June 25, 2019
- Issue: Whether the Board of Accountancy misinterpreted the laws and rules, unreasonably or unlawfully concluded auditing quality, and unlawfully shifted the burden of proof when it ordered a 3-year suspension and $5,000.00 fine against an accounting company.
Plaintiff Ron L. Beaulieu & Company (CPA) appealed a superior court order affirming the NH Board of Accountancy’s suspension of plaintiff’s license for 3 years and a $5,000.00 fine for committing professional misconduct by failing to retain work papers and records for 5 years and by failing to properly conduct auditing services for a voluntary corporation registered as a charity (Charity) with the Attorney General’s office (AG). Finding no reversible error, the Court affirmed.
CPA was hired to provide auditing services to Charity. In 2012, the AG was put on notice of serious financial problems at Charity. The AG investigated and found financial failure was due in part to poor auditing services by CPA. The Board of Accountancy (Board) initiated an investigation and found cause to commence disciplinary proceedings. The Board concluded that because CPA failed to keep Charity’s auditing records and work file for five years, he committed professional misconduct. The Board suspended CPA and issued the fine.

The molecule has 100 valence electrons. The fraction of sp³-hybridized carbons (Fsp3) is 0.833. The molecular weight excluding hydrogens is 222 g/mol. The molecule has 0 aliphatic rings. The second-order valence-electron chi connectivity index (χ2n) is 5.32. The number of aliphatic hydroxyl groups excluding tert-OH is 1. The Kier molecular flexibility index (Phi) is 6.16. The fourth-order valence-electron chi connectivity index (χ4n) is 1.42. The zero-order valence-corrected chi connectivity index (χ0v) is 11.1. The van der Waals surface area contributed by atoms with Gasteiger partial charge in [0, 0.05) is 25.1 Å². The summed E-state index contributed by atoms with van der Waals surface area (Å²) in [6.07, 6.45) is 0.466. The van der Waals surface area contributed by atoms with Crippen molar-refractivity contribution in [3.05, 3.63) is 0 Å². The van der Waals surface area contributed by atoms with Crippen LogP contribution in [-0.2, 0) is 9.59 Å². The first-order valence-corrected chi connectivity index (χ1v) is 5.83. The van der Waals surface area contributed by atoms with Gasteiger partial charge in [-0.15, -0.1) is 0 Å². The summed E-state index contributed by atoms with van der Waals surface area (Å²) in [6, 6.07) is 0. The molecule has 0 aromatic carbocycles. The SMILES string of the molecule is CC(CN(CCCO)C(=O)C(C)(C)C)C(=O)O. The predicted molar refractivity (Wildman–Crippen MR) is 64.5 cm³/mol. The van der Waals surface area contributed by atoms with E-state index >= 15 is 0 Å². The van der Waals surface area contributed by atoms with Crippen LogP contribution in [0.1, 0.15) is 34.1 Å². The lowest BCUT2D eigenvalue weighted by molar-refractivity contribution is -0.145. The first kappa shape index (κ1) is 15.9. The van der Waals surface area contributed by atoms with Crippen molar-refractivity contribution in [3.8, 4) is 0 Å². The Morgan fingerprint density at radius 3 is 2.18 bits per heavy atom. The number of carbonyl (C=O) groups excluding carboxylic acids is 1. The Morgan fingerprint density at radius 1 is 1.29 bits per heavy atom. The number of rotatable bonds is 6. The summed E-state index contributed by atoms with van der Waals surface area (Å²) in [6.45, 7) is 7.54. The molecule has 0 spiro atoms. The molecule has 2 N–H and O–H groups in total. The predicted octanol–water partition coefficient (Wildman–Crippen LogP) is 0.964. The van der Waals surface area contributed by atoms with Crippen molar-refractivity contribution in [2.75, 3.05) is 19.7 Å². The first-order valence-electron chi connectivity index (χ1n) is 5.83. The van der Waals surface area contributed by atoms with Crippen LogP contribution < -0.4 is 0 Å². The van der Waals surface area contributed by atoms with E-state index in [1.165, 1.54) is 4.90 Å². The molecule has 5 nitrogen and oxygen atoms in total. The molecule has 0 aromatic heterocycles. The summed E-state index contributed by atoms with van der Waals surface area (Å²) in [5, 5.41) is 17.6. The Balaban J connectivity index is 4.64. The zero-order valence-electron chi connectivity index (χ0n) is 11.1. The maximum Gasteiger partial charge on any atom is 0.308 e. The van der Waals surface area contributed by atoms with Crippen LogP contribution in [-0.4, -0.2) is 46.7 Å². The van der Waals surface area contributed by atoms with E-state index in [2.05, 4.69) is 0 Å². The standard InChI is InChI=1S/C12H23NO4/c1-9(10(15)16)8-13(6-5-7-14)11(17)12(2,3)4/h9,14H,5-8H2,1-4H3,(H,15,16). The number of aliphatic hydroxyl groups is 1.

On appeal, CPA argued the Board misinterpreted the laws and rules, the Board’s conclusions regarding auditing quality were unreasonable or unlawful, and the Board unlawfully shifted the burden of proof to CPA.
As to CPA’s argument that the five-year retention period applied solely to client records and not audit work papers, the Court rejected CPA’s argument because its interpretation added language to the rule the enacting body did not see fit to include. As to CPA’s argument that if the applicable administrative rule applies to licensee work papers, it impermissibly adds to the statute it was intended to implement, the Court found against CPA and held the Board had broad authority to promulgate rules regarding record retention. Because CPA did not retain its work files for five years after creation, the Court found no basis to reverse.
In considering whether the lower court erred in affirming the Board’s conclusion that CPA’s auditing work constituted professional misconduct, the Court found that CPA had committed professional misconduct because Beaulieu testified as to a mistake on his part and that he had “no idea” as to a reason for an adjustment, because CPA did not keep records of when it deleted file, and because CPA had no backup system.
As to whether it was improper for the lower court to shift the burden of proof to CPA, the Court found that a licensee may present evidence and witnesses on the licensee’s behalf and therefore it was not improper for the Board to note that CPA had not rebutted the evidence demonstrating professional misconduct.
Vanacore Law Office, of Concord (John G. Vanacore on the brief and orally), for the plaintiff. Gordon J. MacDonald, attorney general (Seth M. Zoracki, assistant attorney general, on the brief and orally), for the defendant.